Have you ever wondered how stigma evolves? No, I’m not talking about that sticky stem that attracts pollen and bees in the centre of flowers, but rather, the negative beliefs and attitudes that can build prejudice and stereotypes, especially with mental health illness.
Evolution of Stigma
Stigma evolves through fear or lack of understanding. If we don’t understand or fear something, we tend to cling on to snippets of information that we pick up from other people, on TV, or have read somewhere. These snippets are often mistruths and can cause great harm – even death. This quote by Bernard Shaw perfectly sums it up.
Stigma Can Cause Death
Did you know that men are three times more likely to end their lives than women? This is because the stigma of mental health is worse for men than it is for women. There has been an era of ‘big boys don’t cry’ – they need to man up and cope! This causes them to ignore or try and hide their mental health problems and not seek the support and care that they so deserve.
If you would like to read more, here’s an interesting article on toxic masculinity and its effects on mental health.
The judgement of men’s mental health issues is so wrong; there is no differing with equality when it comes to men and women suffering appendicitis or heart disease, is there? Nor should there be when it comes to mental health.
What’s the Answer?
The brain is such a complex organ and the effects of all those zillions of little neurons on our mind is an ongoing struggle that even the best psychiatrists claim they will never fully understand. So how can we possibly be expected to understand?
This very dilemma is why I go out and share my story; it is why I wrote Catch Me if I Fall. I believe that by sharing personal experiences we can help to educate others on various mental health conditions and perhaps help people change their perception and understanding. Where there may have been judgement and fear before, there can be kindness and compassion. Every person’s experience of mental health illness is important, and deserves to be heard.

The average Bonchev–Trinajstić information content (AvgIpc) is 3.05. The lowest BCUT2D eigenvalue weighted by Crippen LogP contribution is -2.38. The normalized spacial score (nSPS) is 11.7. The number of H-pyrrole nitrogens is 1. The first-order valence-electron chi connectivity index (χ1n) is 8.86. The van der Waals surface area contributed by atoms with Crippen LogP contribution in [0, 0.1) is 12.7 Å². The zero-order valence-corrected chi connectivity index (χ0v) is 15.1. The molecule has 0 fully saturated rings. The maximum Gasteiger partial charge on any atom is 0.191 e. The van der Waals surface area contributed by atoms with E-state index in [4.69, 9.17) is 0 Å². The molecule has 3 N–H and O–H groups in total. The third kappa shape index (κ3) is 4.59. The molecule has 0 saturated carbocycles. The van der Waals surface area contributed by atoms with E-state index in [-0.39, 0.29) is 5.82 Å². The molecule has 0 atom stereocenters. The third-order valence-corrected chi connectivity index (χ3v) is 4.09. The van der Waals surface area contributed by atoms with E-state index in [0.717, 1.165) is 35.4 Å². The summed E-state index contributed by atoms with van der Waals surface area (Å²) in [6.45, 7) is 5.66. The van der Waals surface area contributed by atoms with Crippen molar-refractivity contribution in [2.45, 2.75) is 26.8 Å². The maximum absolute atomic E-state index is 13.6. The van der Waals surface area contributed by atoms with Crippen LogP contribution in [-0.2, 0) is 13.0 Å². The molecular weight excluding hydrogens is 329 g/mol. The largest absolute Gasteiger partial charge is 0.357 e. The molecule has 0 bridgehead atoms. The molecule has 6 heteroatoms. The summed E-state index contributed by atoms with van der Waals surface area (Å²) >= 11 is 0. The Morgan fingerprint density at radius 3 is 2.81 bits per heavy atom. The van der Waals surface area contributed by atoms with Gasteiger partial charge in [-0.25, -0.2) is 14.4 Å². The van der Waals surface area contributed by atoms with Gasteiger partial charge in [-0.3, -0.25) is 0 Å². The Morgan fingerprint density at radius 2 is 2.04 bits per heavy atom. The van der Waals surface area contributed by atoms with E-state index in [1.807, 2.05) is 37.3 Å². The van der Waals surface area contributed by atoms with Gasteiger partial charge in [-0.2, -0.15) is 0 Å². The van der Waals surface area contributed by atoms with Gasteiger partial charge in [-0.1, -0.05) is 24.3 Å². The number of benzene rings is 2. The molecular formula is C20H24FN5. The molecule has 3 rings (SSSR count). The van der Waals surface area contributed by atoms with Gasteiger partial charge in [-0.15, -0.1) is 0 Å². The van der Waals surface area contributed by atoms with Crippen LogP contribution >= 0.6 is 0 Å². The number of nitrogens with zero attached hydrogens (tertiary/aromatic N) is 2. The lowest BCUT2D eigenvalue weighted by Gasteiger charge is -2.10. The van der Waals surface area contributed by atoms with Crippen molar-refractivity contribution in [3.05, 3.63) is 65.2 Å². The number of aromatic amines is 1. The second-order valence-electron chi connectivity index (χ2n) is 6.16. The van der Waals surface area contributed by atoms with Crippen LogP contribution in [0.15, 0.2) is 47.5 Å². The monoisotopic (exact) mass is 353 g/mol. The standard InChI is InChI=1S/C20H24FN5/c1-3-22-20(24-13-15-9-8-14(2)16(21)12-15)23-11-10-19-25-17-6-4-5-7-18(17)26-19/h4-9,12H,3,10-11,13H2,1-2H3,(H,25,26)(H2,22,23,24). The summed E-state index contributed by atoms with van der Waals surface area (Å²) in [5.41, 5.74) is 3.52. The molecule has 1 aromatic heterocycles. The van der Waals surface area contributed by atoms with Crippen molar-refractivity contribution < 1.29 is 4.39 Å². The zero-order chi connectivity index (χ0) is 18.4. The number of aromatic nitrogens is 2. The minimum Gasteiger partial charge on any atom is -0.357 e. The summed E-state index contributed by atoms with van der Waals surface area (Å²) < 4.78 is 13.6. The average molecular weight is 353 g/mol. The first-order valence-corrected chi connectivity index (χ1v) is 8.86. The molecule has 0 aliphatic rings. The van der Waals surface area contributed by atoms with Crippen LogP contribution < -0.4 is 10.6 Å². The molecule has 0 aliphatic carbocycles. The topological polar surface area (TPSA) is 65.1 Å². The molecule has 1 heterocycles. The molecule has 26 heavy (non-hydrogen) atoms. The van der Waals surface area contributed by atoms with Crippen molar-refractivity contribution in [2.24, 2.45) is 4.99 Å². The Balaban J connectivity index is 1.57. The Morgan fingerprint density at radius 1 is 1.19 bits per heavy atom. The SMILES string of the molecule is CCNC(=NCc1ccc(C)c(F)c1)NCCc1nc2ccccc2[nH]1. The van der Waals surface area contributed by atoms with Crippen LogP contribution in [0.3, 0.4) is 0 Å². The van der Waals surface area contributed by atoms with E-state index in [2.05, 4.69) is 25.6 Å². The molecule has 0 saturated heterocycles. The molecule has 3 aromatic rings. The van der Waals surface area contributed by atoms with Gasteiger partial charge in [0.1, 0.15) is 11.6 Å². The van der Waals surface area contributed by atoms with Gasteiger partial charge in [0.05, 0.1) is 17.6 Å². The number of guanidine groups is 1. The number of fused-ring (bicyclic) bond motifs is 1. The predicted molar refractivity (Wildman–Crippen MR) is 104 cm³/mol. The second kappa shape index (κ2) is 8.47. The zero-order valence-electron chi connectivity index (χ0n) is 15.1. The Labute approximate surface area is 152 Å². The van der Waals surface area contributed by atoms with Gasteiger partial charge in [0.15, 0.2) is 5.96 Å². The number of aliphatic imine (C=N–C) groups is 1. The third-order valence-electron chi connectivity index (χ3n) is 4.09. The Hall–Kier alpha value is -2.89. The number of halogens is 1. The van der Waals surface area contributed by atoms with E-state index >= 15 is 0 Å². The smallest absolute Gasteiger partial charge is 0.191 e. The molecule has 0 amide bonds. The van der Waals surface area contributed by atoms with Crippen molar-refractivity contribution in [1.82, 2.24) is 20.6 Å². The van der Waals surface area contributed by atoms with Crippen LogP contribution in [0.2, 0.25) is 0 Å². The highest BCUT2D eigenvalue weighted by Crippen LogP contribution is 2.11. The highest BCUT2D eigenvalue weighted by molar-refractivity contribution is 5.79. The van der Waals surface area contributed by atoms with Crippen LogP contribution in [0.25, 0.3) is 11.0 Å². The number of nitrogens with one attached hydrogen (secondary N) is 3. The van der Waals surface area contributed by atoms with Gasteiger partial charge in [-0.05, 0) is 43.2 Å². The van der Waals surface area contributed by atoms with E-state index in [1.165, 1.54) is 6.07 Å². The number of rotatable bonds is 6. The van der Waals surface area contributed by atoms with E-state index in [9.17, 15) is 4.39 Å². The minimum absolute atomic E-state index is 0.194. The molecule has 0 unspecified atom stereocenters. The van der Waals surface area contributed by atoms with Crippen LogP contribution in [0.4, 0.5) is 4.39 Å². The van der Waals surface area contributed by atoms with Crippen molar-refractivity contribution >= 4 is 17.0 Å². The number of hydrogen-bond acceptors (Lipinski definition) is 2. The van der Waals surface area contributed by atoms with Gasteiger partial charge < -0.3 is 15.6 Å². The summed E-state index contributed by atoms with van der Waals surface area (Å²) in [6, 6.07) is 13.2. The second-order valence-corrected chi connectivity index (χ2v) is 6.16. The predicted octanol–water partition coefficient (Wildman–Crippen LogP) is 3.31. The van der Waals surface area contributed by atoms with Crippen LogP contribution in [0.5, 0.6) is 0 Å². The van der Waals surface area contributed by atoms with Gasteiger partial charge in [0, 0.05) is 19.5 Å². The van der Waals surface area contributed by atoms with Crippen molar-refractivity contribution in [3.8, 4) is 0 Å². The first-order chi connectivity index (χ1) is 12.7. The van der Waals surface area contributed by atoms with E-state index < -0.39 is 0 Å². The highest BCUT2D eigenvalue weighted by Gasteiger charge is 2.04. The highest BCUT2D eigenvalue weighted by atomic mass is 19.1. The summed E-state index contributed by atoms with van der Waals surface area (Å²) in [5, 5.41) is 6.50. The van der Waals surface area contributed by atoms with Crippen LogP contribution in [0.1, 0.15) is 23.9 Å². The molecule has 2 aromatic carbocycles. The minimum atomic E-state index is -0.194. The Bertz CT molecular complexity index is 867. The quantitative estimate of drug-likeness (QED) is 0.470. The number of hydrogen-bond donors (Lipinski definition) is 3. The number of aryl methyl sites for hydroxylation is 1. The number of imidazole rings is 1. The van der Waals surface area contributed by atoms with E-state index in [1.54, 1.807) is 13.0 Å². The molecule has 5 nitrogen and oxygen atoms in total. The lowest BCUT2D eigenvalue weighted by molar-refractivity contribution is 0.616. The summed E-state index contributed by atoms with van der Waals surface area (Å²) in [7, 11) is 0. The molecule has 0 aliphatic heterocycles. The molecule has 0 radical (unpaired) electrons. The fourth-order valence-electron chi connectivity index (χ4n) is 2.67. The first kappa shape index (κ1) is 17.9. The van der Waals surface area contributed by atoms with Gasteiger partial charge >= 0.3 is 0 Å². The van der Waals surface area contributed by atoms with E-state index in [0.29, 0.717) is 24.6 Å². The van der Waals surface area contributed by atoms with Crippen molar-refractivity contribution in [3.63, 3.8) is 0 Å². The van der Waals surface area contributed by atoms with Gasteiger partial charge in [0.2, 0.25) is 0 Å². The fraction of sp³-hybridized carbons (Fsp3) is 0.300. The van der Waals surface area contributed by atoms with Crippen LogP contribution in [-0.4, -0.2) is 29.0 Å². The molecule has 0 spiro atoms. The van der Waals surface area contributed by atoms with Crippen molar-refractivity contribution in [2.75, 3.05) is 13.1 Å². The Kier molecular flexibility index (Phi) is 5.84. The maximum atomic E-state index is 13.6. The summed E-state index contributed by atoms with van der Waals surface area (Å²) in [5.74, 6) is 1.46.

A Tale of Self-Stigma
I would like to give you a ‘perfect’ example of stigmatising.
When I was a girl, I went to an all-girls school in Surrey. On the perimeter of the grounds there was a psychiatric hospital, or, as we called it back then, a ‘loony bin’.
When a siren sounded it meant that one of the patients had escaped and the gossip and fear mongering that spread around the school was terrifying.
By the time I stood at the school gate at the end of the day, I feared for my life. I believed some lunatic was out to get me and I would have a panic attack whilst waiting for my lift. I had listened to gossip and believed that all people in ‘loony hospitals’ were completely crazy and scary. Little did I know that I myself, would be a patient in one in my mid-forties.
Thankfully the hospitals have improved since my youth, and are not the dark stone-walled asylums some of us picture. Even so, it was not a pleasant experience and one I hope never to experience again. Not so much because of the place, but more because of how unwell I was at the time.
None of us know what is around the corner, and for all you know, you, or somebody you know, may require to be in a psychiatric hospital one day for their mental illness.
Stamp on Stigma
Stigma is a two-way thing. We need to take steps to break it down, but those who face such stigma also need to be brave and face it when possible. I ultimately faced mine when I wrote my memoir, and it certainly wasn’t easy.
If you would like to know more about this dilemma and how the stigma that silenced me for over twenty-five years was finally broken, here’s a link to a recent blog I wrote:
Making a Difference
I have my first ‘in person’ speaking event at a venue in Great Yarmouth next week. The speech is entitled ‘Stamp on Stigma’ and involves revealing the truth about my past mental health difficulties and the horrific circumstances that surround my ordeal in 2019. I am nervous, and can’t quite believe that after being silenced by stigma for more than half my life, I will find myself in front of a room full of strangers talking about my personal struggle with psychosis.
But this is the way forward, I believe. One person sharing their story, can hopefully have a huge impact on others.
If you would like to join a community of those who stand up to stigma, please feel free to request to join our facebook group: